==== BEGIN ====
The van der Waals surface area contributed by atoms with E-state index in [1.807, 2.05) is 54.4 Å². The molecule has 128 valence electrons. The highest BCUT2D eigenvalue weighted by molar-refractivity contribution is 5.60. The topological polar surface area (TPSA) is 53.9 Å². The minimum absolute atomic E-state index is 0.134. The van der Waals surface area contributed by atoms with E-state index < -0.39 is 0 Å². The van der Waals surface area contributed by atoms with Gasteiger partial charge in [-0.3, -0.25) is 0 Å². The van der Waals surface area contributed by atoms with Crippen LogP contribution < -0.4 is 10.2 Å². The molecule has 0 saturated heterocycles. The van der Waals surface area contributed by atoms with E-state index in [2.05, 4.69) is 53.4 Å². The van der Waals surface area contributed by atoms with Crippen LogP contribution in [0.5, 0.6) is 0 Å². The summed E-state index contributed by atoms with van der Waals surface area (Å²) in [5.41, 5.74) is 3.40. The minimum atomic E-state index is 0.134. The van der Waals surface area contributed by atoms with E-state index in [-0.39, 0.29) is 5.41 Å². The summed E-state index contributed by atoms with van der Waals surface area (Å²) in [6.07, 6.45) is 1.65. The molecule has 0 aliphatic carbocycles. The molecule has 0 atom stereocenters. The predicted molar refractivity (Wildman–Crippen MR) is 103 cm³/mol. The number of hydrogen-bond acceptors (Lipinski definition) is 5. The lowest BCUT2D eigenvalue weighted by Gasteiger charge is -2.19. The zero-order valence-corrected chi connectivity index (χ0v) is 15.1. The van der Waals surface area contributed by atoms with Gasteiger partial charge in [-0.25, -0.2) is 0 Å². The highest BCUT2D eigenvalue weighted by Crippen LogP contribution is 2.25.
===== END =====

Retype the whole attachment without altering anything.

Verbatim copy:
The van der Waals surface area contributed by atoms with E-state index in [1.807, 2.05) is 54.4 Å². The molecule has 128 valence electrons. The highest BCUT2D eigenvalue weighted by molar-refractivity contribution is 5.60. The topological polar surface area (TPSA) is 53.9 Å². The minimum absolute atomic E-state index is 0.134. The van der Waals surface area contributed by atoms with E-state index < -0.39 is 0 Å². The van der Waals surface area contributed by atoms with Gasteiger partial charge in [-0.3, -0.25) is 0 Å². The van der Waals surface area contributed by atoms with Crippen LogP contribution < -0.4 is 10.2 Å². The molecule has 0 saturated heterocycles. The van der Waals surface area contributed by atoms with E-state index in [2.05, 4.69) is 53.4 Å². The van der Waals surface area contributed by atoms with Crippen LogP contribution in [0.5, 0.6) is 0 Å². The summed E-state index contributed by atoms with van der Waals surface area (Å²) in [5.41, 5.74) is 3.40. The minimum atomic E-state index is 0.134. The van der Waals surface area contributed by atoms with E-state index in [-0.39, 0.29) is 5.41 Å². The summed E-state index contributed by atoms with van der Waals surface area (Å²) in [6.07, 6.45) is 1.65. The molecule has 0 aliphatic carbocycles. The molecule has 0 atom stereocenters. The predicted molar refractivity (Wildman–Crippen MR) is 103 cm³/mol. The number of hydrogen-bond acceptors (Lipinski definition) is 5. The lowest BCUT2D eigenvalue weighted by Gasteiger charge is -2.19. The zero-order valence-corrected chi connectivity index (χ0v) is 15.1. The van der Waals surface area contributed by atoms with Gasteiger partial charge in [-0.25, -0.2) is 0 Å². The highest BCUT2D eigenvalue weighted by Crippen LogP contribution is 2.25.